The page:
Gammarus pulex photo by MdE (de)
Gammarus pulex, sometimes incorrectly called the "common freshwater shrimp", is a freshwater amphipod. The adult Gammarus pulex is typically around 11 mm long (though males can be up to 20 mm), with a curved, brown-yellow body. Sometimes, the genus Gammarus is split up; in this case, the present species would be named Rivulogammarus pulex.
The head has compound eyes, which give them all-round vision so that they can see predators, and well-developed pairs of first and second whip-like antennae, which contain sensory organs for taste and touch to allow them to find food.
The thorax has seven pairs of jointed legs; two pairs are claw-like gnathopods for grasping, and five pairs are for crawling and swimming. The thorax also contains the gills. The exoskeleton covering the head and thorax is rigid and known as the carapace.
The abdomen has three pairs of appendages known as pleopods for swimming and circulating water whilst in situ and three pairs known as uropods for swimming. The exoskeleton over the abdomen is flexible to allow movement.
Gammarus pulex is a common organism in chalk streams. They prefer lotic (flowing) water, such as in streams, but they are also found in lakes and ponds, normally at the water's edge. They are intolerant of polluted waters or reduced dissolved oxygen concentrations, and can therefore be used as an indicator species for water quality.
They are most frequently found in rivers with pondweed on the rocks or the stream bed, or where there is loose moss or loose stones. They are less common in rivers with embedded stones as they typically reside under stones and between the bases of plant stems and roots, though they tend to feed on the upper reaches of the plants. They swim in bursts when they are caught in the current or disturbed. It has been found that they are pushed further by the current when it is slow-flowing than when it is fast flowing. Though they spend most of their time in the shelter of rocks and plants, they have to swim against the current to reach new food sources.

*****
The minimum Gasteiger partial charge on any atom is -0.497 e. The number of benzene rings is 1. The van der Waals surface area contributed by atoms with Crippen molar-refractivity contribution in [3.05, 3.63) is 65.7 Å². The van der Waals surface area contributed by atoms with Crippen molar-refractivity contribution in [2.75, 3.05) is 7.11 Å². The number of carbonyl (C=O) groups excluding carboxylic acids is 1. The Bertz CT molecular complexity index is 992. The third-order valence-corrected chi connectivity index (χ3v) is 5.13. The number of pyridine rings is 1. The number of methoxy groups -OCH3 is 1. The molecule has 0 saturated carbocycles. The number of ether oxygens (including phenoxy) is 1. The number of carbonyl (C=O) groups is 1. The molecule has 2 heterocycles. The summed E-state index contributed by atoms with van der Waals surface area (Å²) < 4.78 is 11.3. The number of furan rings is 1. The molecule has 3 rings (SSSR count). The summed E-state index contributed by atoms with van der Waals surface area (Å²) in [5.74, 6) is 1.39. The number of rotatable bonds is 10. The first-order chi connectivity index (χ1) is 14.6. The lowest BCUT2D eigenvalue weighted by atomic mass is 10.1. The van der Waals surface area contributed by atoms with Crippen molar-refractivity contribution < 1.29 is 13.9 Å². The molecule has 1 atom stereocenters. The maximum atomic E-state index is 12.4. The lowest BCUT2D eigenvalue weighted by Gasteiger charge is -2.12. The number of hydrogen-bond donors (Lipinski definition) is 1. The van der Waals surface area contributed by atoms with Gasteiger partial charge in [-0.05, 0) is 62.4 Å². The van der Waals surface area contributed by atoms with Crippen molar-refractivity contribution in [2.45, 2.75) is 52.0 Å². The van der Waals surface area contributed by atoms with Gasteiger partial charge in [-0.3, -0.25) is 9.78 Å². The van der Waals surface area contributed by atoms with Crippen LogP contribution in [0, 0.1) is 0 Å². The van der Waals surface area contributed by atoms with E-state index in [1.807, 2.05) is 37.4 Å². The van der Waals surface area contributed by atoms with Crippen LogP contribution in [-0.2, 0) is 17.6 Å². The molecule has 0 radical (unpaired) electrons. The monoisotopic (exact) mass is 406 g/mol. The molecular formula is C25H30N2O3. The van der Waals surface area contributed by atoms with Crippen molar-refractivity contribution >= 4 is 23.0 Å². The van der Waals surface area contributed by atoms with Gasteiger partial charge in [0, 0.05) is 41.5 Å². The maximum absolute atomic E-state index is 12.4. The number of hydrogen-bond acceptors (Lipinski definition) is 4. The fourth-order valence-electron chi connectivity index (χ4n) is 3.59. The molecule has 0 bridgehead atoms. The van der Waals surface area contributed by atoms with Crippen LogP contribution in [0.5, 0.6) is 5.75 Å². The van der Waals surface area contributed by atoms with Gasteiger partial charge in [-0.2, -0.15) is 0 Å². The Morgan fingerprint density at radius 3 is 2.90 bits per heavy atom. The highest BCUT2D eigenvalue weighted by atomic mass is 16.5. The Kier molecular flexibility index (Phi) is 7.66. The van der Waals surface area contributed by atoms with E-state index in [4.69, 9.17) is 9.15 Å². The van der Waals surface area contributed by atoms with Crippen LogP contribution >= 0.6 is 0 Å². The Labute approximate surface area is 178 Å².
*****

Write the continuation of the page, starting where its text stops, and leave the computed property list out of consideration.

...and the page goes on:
By moving their legs they also circulate fresh, oxygen-rich water over their gills. As in all Amphipods, they transport oxygen in the blood using the copper based respiratory pigment hemocyanin.
They are principally detritivors, organisms which feed on dead and decomposing plant and animal material, including the biofilms (microbial growths made up of bacteria, fungi, algae and their secretions) that grow on them. It has been shown that Gammarus prefer leaves that are partially decomposed and covered with biofilms (termed conditioned), and this has been taken as evidence that they actually gain most energy from microbial biomass covering the dead leaf rather than the detrital materials themselves. Despite much attention given to their status as shredders, Gammarus also eat small organisms, each other, and have been shown to feed by coprophagy in chalk streams, which may constitute an important recycling pathway for organic matter in such habitats.
Since they live in fresh water they have to expend large amounts of energy using active transport to replace the mineral ions lost through diffusion into the water around them as is the case with all freshwater invertebrates. They have an impervious exoskeleton to reduce losses through diffusion, but this also means that they have a smaller surface area to perform active transport over. To combat this they take in water at the gills and absorb the ions in their digestive system.
Unlike many freshwater invertebrates they have no larval stage, but hatch from the eggs fully developed. They also mature and reproduce very quickly, producing up to two generations every year.
The factors known to regulate their occurrence and distribution are water velocity, temperature, composition of the substratum, liability of flood or drought, competition from other organisms (interspecific competition), predation and shade.